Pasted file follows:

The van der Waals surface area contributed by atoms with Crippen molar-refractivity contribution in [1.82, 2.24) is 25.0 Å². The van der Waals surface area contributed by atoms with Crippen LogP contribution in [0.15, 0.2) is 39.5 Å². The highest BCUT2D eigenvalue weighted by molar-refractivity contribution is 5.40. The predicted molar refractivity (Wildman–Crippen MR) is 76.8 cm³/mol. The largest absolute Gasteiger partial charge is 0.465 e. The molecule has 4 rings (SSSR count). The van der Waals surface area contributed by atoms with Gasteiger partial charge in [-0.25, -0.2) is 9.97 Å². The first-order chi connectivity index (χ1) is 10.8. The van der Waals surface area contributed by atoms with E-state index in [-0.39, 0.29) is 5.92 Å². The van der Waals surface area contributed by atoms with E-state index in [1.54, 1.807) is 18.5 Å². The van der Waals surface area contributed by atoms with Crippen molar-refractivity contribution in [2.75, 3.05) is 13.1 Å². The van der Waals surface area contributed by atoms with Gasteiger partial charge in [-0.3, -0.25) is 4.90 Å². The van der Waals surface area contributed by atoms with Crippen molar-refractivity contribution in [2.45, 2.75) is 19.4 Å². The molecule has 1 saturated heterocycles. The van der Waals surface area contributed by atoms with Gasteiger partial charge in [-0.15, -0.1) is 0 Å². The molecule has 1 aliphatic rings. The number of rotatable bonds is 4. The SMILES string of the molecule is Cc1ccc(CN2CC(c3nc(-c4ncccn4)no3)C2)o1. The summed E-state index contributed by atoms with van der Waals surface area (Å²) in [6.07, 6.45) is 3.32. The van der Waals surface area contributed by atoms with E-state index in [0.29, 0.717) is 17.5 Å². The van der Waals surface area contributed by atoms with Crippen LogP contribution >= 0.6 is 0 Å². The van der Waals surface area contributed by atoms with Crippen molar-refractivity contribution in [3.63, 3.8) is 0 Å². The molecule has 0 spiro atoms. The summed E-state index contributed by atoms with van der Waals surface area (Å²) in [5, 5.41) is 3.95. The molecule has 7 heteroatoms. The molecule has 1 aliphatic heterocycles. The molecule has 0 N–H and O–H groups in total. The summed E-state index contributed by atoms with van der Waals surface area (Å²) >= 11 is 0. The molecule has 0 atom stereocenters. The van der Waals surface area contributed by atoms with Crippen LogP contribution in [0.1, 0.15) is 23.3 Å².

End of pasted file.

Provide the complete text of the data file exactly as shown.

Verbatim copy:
The van der Waals surface area contributed by atoms with Crippen molar-refractivity contribution in [1.82, 2.24) is 25.0 Å². The van der Waals surface area contributed by atoms with Crippen LogP contribution in [0.15, 0.2) is 39.5 Å². The highest BCUT2D eigenvalue weighted by molar-refractivity contribution is 5.40. The predicted molar refractivity (Wildman–Crippen MR) is 76.8 cm³/mol. The largest absolute Gasteiger partial charge is 0.465 e. The molecule has 4 rings (SSSR count). The van der Waals surface area contributed by atoms with Gasteiger partial charge in [-0.25, -0.2) is 9.97 Å². The first-order chi connectivity index (χ1) is 10.8. The van der Waals surface area contributed by atoms with E-state index in [-0.39, 0.29) is 5.92 Å². The van der Waals surface area contributed by atoms with E-state index in [1.54, 1.807) is 18.5 Å². The van der Waals surface area contributed by atoms with Crippen molar-refractivity contribution in [2.75, 3.05) is 13.1 Å². The van der Waals surface area contributed by atoms with Gasteiger partial charge in [-0.3, -0.25) is 4.90 Å². The van der Waals surface area contributed by atoms with Crippen molar-refractivity contribution in [2.45, 2.75) is 19.4 Å². The molecule has 1 saturated heterocycles. The van der Waals surface area contributed by atoms with Gasteiger partial charge in [-0.15, -0.1) is 0 Å². The molecule has 1 aliphatic rings. The number of rotatable bonds is 4. The SMILES string of the molecule is Cc1ccc(CN2CC(c3nc(-c4ncccn4)no3)C2)o1. The summed E-state index contributed by atoms with van der Waals surface area (Å²) in [6.07, 6.45) is 3.32. The van der Waals surface area contributed by atoms with E-state index in [0.29, 0.717) is 17.5 Å². The van der Waals surface area contributed by atoms with Crippen LogP contribution >= 0.6 is 0 Å². The van der Waals surface area contributed by atoms with Crippen molar-refractivity contribution in [3.63, 3.8) is 0 Å². The molecule has 0 spiro atoms. The summed E-state index contributed by atoms with van der Waals surface area (Å²) in [5, 5.41) is 3.95. The molecule has 7 heteroatoms. The molecule has 1 aliphatic heterocycles. The molecule has 0 N–H and O–H groups in total. The summed E-state index contributed by atoms with van der Waals surface area (Å²) >= 11 is 0. The molecule has 0 atom stereocenters. The van der Waals surface area contributed by atoms with Crippen LogP contribution in [0.1, 0.15) is 23.3 Å².